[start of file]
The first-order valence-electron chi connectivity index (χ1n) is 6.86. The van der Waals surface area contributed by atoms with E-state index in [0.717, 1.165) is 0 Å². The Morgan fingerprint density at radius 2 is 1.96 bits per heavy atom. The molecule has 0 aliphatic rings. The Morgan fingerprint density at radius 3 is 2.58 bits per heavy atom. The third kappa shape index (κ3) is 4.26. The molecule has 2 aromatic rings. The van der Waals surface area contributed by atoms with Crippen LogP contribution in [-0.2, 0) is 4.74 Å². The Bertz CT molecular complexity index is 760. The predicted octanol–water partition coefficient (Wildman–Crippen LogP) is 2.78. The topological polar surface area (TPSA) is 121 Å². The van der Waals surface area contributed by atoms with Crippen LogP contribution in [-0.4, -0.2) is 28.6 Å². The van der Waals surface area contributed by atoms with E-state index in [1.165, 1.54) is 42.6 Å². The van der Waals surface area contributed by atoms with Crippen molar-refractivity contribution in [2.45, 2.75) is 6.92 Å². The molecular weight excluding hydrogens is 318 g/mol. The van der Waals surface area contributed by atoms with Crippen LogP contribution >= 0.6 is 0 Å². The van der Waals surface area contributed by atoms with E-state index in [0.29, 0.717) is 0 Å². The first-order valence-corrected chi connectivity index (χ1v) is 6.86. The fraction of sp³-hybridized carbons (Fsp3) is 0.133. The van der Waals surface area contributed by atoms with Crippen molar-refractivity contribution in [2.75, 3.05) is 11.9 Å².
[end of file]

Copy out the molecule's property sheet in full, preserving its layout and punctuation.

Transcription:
The first-order valence-electron chi connectivity index (χ1n) is 6.86. The van der Waals surface area contributed by atoms with E-state index in [0.717, 1.165) is 0 Å². The Morgan fingerprint density at radius 2 is 1.96 bits per heavy atom. The molecule has 0 aliphatic rings. The Morgan fingerprint density at radius 3 is 2.58 bits per heavy atom. The third kappa shape index (κ3) is 4.26. The molecule has 2 aromatic rings. The van der Waals surface area contributed by atoms with Crippen LogP contribution in [-0.2, 0) is 4.74 Å². The Bertz CT molecular complexity index is 760. The predicted octanol–water partition coefficient (Wildman–Crippen LogP) is 2.78. The topological polar surface area (TPSA) is 121 Å². The van der Waals surface area contributed by atoms with Crippen LogP contribution in [-0.4, -0.2) is 28.6 Å². The van der Waals surface area contributed by atoms with E-state index in [1.165, 1.54) is 42.6 Å². The van der Waals surface area contributed by atoms with Crippen molar-refractivity contribution in [2.45, 2.75) is 6.92 Å². The molecular weight excluding hydrogens is 318 g/mol. The van der Waals surface area contributed by atoms with Crippen LogP contribution >= 0.6 is 0 Å². The van der Waals surface area contributed by atoms with E-state index in [0.29, 0.717) is 0 Å². The first-order valence-corrected chi connectivity index (χ1v) is 6.86. The fraction of sp³-hybridized carbons (Fsp3) is 0.133. The van der Waals surface area contributed by atoms with Crippen molar-refractivity contribution in [2.75, 3.05) is 11.9 Å².